Review: The Call to Stories: Teaching and the Moral Imagination by Robert Coles Print E-mail

Call_Coles(San Diego Union-Tribune April 14, 1989)

I Am What I Read

One handout I have routinely given students in literature classes I teach at San Diego City College ends its discussion about searching for the moral ideas in fiction with this ambiguous phrase: "and, for once, be happy that you're lost."

Quite a few resist the assignment. They fear that being lost while reading novels may mean gaps will appear, down the road, in their cultural literacy.

Test us, they say, on the elements of literature—like personification and catharsis, synecdoche and the unreliable narrator. Why boggle our minds with what are, at best, relative moral judgments?

Because, I say, people in positions of influence (I'm careful not to say power) must be responsible. In college, by grappling with ethical questions, we the faculty prepare people—citizens!—to make informed, wise decisions.

Or, if I want to be cynical, I say, Because I'm the teacher. Both reasons invariably fall on more than a few empty desks.

Some students only want to find the "right" (i.e. my) interpretation of a story. (Occasionally a student will say, "I did poorly because I didn't know what you wanted me to say.") I fear students who no longer question authority, but wish nothing more than to squeak out a degree and have authority. I do have undergrads who willingly swim the moral waters, and they give me heart.

As does Robert Coles, who, in The Call of Stories, reminds us that teachers can stimulate the moral imagination with literature—it just takes the right books, the right questions, and patience, in excelsis. At Harvard, where he teaches pre-professional courses in the departments of law, medicine, business and education and still practices in his main field, child psychiatry, Coles uses literature to define the moral life and to help students confront their fears and ignorance and excitement about what is right, what is meaningful.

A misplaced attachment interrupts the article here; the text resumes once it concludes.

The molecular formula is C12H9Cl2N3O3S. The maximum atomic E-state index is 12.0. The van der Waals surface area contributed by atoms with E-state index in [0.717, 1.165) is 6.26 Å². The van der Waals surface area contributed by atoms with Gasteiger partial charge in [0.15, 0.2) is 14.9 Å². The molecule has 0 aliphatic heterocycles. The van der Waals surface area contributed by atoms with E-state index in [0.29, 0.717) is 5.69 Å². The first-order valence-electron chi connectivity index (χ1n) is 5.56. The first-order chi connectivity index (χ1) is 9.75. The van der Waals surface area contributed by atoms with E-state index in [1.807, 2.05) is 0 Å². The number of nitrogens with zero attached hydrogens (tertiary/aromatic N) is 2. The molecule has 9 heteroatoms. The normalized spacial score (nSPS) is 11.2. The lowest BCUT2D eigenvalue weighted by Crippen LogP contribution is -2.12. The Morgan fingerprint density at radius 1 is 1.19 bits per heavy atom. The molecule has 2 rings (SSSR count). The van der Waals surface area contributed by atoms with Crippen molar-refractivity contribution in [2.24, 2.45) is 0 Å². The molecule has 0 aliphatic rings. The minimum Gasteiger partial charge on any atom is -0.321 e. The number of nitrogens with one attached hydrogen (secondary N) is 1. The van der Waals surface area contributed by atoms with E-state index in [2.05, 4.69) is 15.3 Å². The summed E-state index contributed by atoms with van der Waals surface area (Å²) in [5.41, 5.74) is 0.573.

(I encountered a marvelous instance of moral insight recently. A student in my class said during our discussion of a story from Hemingway's "In Our Time," "I didn't really get the meaning until I sat there for 20 minutes and thought about what I'd read. Then I saw it." Sit and deliver.)

John Gardner, in On Moral Fiction (1978), argued persuasively that novelists could express morality.

Curiously, it turns out, he and Coles agree on many practitioners: Tolstoy, Chekhov, George Eliot, Walker Percy, Flannery O'Connor, John Cheever.

I would add, from my experience, Willa Cather, James Baldwin and Carol Bly. These writers—although not necessarily moral themselves and certainly not moralists—care about the decisions their characters make.

They give characters time and the inclination to decide, to judge their actions themselves or be judged via the actions of others. (Huck Finn's decision to harbor Jim, a runaway slave, is a moral one, although Twain lets Huck go no further with it, as the novel becomes more a parody than a discovery of slavery's evil.) Moral writers care that the consequences of a character's behavior end not with the story but with us, that our sensitivity, made permeable by the story, obliges us to live better.

Put differently, an ethical novelist, in Wayne Booth's perfect phrase, "cares a great deal of what will become of me as I read." Coles began his education in morality and literature with his parents reading aloud to him as a child from the best English novelists—Hardy, Dickens, Eliot. Then, as a medical intern, boasting of the latest techniques in the 1950s Freudian analysis, Coles was rerouted, providentially, by a Dr. Ludwig, who told him that his diagnosis erred because Coles saw his patients as "theoretical constructs."

Ludwig's advice: Quit coaxing information from them.

Rather, let patients tell their stories.

"Hearing themselves teach you, through their narration, the patients will learn the lessons a good instructor learns only when he becomes a willing student, eager to be taught." Recalling another internship with the poet-doctor, William Carlos Williams, and his success with understanding patients who also "spoke their peace," Coles decided to make personal conversations with literature students his field work.

He would "engage a student's growing intelligence and any number of tempestuous emotions with the one of a story in such a way that the reader's imagination gets absorbed into the novelist's."

Central to The Call of Stories are these fascinating student confessions, taped from talks held, one-on-one, in Coles' office hours.

Students ramble on tellingly, making discoveries, crying Eureka!, alarming themselves with confidence and insight they didn't know they possessed. A summation by "Gordon" about how characters and readers exist, interchangeable, seemed representative of Coles' theme.

"They're people for me. Nick Carraway or Jack Burden, they really speak to me—there's a lot of me in them, or vice versa. I don't know how to put it, but they're voices, and they help me make choices. I hope when I decide 'the big ones' they'll be in there pitching."

It may be hard for some teachers who have four to six classes with more than 25 students in each to teach moral imagination.

Using Coles' experience as a guide, though, perhaps we can provoke them to use their consciences to guide their literary instruction.